‘Sweetly may we all agree’?
By this stage in our year of Methodist anniversaries readers of this magazine may be heartily sick of Methodist history and heritage: out of breath from countless Charles Wesley sing-a-longs and rheumatic from the Primitive Methodist bicentenary celebrations on a wind-and rain swept Mow Cop. There is one element of the story still to be told, though, because the union of 1932 brought together not two but three Methodist denominations, and the smallest of the partners of 1932, the United Methodist Church, was itself a federation of other groups.
The United Methodist Church was only twenty five years old in 1932 (so the mathematically astute will realise that we are also marking its centenary this year). It represented three quite distinct older traditions, the Methodist New Connexion, the Bible Christians and the United Methodist Free Churches.
The New Connexion began in 1797, with a small group of ministers and lay people who wanted a greater say for the laity in the government of the church. Their leading spokesman, Alexander Kilham, had been expelled by the Conference in 1796. It remained a small body, only reaching a membership of 40,000 by 1907. Its strength lay in northern manufacturing towns and its affinities were towards the Wesleyans.
The Bible Christians, on the other hand, resembled the Primitive Methodists in style and evangelistic fervour, if not in numbers. Founded in the West Country in 1815 by the revivalist William O’Bryan, a former Wesleyan Local Preacher whose freelance evangelism proved too independent for the old Connexion, the Bible Christians were strong in Devon and Cornwall and in the Channel Islands, Kent and along the South Coast .They also established outposts in the North East of England through migration. Lacking the industrial wealth of the New Connexion, the Bible Christians brought about 32,000 members into the 1907 union.
The United Methodist Free Churches were constituted in 1857 after thirty years of wrangling within Wesleyan Methodism. This was a time of tremendous numerical growth, but cutting a long and sad story short, a series of conflicts between central control and local autonomy, made worse by personality clashes and power struggles, brought about many secessions and expulsions from the 1820s to the 1850s. A complicated process of negotiations drew several of these dissident groups together in the UMFC, a body which was jealous of the rights of lay people, local churches and circuits. This denomination contributed about 72,000 members to the United Methodist Church in 1907.
The story of the division and gradual reunion of Methodism in the nineteenth and twentieth centuries raises interesting questions. For much of the twentieth century it has been axiomatic that denominational division is deplorable and that reunion is a good thing. Most of the Methodist divisions, however, occurred at times of growth and revival, and the reunions have coincided with catastrophic numerical decline! We may observe that boundless enthusiasm and zeal may make people intolerant of others, and there was certainly a feeling abroad in the 1830/40’s that those who dissented from the party line (of either side) were obstructing the work of God. It is always likely that people at the centre of the church’s organisation will have a different perspective from those in the localities, and it then becomes all too easy for a ‘them’ and ‘us’ mentality to develop: nineteenth century Reformers were sure that the Connexion was dominated by a ministerial clique which was self-serving and out of touch with ‘real’ Methodism, whereas the Connexional leadership, both lay and ordained, found the Reformers short-sighted, parochial, disloyal and sometimes plain spiteful. It is encouraging to note that through all the debates and divisions there was a strong sense of shared Methodist identity: somehow the ‘DNA’ came through, and this awareness of a Methodism greater than the particular denominations was one of the features inspiring the long quest for union, which began within a decade of the formation of the UMFC. Another salutary warning from history is that unions at national level took a very long time to have an impact on the grass roots of the Church. One argument for union was that it would remove competition between different Methodist churches in the same community enabling resources to be pooled for mission. The sad reality was that overlapping circuits continued for many years and rival chapels glowered at one another until forced to amalgamate by debt, death or dry rot. An intense loyalty to place, to ‘our chapel’ remains a reality for our circuit strategies, our mission and our ecumenical plans – one which we ignore at our peril.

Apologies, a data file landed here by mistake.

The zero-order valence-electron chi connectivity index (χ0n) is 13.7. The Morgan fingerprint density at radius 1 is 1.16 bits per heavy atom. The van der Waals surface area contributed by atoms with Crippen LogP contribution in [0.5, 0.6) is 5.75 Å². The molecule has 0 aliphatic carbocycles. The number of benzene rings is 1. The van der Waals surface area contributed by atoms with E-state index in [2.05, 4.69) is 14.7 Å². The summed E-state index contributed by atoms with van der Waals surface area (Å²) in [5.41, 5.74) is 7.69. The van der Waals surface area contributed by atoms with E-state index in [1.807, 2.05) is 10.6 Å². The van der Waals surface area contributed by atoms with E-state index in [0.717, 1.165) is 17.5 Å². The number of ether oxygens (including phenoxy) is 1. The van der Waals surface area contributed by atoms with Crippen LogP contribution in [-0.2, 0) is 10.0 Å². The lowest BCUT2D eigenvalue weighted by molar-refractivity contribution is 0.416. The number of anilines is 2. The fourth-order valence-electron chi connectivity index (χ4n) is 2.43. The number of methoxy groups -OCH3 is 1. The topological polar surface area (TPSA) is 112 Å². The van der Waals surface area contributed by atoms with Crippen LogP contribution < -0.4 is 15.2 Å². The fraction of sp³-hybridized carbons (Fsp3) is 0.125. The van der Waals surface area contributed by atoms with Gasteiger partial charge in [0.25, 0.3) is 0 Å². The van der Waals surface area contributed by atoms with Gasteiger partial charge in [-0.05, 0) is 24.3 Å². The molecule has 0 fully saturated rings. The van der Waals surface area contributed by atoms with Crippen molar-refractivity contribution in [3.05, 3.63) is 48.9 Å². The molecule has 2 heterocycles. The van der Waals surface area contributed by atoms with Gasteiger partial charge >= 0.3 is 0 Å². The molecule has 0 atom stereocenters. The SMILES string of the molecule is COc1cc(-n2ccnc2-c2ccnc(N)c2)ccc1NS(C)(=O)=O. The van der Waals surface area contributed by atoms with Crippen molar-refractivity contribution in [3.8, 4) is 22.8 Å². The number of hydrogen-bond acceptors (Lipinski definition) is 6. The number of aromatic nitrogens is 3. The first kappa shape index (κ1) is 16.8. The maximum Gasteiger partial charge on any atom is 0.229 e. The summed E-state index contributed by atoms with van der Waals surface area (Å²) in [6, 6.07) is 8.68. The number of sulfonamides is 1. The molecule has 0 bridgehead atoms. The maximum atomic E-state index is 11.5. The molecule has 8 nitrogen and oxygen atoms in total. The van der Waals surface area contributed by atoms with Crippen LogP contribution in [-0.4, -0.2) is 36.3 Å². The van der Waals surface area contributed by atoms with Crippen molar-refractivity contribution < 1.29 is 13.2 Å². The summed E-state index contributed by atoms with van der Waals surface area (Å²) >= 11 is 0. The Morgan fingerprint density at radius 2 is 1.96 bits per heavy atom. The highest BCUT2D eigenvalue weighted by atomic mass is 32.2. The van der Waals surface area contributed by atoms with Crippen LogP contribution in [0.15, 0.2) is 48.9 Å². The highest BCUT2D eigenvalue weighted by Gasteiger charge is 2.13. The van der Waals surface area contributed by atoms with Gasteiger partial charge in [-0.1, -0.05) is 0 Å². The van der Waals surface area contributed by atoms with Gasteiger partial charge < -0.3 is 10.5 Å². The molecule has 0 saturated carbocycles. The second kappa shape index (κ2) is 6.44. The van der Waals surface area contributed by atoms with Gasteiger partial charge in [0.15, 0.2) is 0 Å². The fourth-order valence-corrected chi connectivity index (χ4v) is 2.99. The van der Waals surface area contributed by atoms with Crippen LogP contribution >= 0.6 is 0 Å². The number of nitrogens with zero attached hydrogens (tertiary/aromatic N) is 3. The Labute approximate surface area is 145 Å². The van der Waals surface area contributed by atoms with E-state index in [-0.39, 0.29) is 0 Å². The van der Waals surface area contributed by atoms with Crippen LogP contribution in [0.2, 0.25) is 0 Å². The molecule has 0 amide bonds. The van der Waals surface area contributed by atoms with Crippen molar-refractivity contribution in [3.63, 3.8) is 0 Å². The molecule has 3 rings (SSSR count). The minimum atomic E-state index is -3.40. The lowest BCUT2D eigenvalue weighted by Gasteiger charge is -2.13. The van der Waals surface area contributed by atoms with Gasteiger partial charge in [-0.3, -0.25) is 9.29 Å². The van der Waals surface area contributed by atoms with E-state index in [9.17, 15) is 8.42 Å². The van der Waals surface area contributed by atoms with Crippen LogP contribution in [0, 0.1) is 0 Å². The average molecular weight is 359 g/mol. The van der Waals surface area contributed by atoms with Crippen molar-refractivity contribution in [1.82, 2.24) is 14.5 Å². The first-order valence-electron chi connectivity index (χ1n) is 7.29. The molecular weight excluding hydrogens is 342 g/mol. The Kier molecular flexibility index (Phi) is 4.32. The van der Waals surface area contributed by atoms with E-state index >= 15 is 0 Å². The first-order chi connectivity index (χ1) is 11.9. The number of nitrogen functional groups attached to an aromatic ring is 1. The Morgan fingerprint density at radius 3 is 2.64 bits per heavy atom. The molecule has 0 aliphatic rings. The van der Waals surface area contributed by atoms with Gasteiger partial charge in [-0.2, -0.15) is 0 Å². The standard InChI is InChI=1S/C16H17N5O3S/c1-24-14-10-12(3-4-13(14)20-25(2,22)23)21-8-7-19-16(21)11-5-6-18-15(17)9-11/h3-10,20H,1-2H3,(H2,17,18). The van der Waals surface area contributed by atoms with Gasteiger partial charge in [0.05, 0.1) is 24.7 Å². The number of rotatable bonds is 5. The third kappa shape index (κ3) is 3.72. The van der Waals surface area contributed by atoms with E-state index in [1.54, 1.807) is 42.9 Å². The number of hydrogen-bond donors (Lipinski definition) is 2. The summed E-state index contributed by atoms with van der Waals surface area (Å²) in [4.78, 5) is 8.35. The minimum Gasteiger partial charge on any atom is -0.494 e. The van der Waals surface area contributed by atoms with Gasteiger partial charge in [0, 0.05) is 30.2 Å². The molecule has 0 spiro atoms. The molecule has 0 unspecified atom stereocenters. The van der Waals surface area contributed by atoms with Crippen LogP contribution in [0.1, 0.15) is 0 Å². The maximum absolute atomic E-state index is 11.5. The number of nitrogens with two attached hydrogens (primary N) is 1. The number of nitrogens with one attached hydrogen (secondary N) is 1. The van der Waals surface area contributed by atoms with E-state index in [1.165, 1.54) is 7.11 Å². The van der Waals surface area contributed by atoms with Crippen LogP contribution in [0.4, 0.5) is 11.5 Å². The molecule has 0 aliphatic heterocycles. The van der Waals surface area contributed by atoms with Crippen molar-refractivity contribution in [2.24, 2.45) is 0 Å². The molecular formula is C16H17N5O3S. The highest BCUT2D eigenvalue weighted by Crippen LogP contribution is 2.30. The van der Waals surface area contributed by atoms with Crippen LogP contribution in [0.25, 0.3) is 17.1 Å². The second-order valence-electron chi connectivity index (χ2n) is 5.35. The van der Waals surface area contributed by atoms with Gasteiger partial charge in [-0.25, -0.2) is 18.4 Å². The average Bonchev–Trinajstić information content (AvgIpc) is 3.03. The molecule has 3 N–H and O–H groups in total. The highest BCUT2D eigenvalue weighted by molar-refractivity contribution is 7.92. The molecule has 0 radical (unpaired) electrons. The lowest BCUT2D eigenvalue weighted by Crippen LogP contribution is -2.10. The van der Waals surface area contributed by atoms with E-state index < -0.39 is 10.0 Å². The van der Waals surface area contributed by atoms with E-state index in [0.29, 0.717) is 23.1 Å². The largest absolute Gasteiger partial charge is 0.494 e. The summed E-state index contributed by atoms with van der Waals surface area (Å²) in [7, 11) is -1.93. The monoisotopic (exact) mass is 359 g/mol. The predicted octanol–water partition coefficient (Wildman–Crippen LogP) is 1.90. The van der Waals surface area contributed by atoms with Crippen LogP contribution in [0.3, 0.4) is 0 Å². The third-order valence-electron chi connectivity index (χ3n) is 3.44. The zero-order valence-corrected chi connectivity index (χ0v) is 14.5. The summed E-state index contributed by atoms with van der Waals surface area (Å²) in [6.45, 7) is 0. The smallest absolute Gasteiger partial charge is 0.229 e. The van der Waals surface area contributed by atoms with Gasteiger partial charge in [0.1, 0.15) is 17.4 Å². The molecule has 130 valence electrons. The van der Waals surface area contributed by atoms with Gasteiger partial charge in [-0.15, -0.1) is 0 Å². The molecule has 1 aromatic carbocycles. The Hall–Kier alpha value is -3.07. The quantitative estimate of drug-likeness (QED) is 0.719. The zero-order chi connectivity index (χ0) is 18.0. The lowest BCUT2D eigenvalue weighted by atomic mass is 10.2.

As our year of Methodist anniversaries draws to its close, it is good to be reminded that there is more to the history and heritage of Methodism than the Wesleys – more even than the inspiring tradition of Primitive Methodism. United Methodism remains the Cinderella of historical scholarship, but it offers a rich quarry to be mined, enjoyed and used, and it raises pertinent questions for today.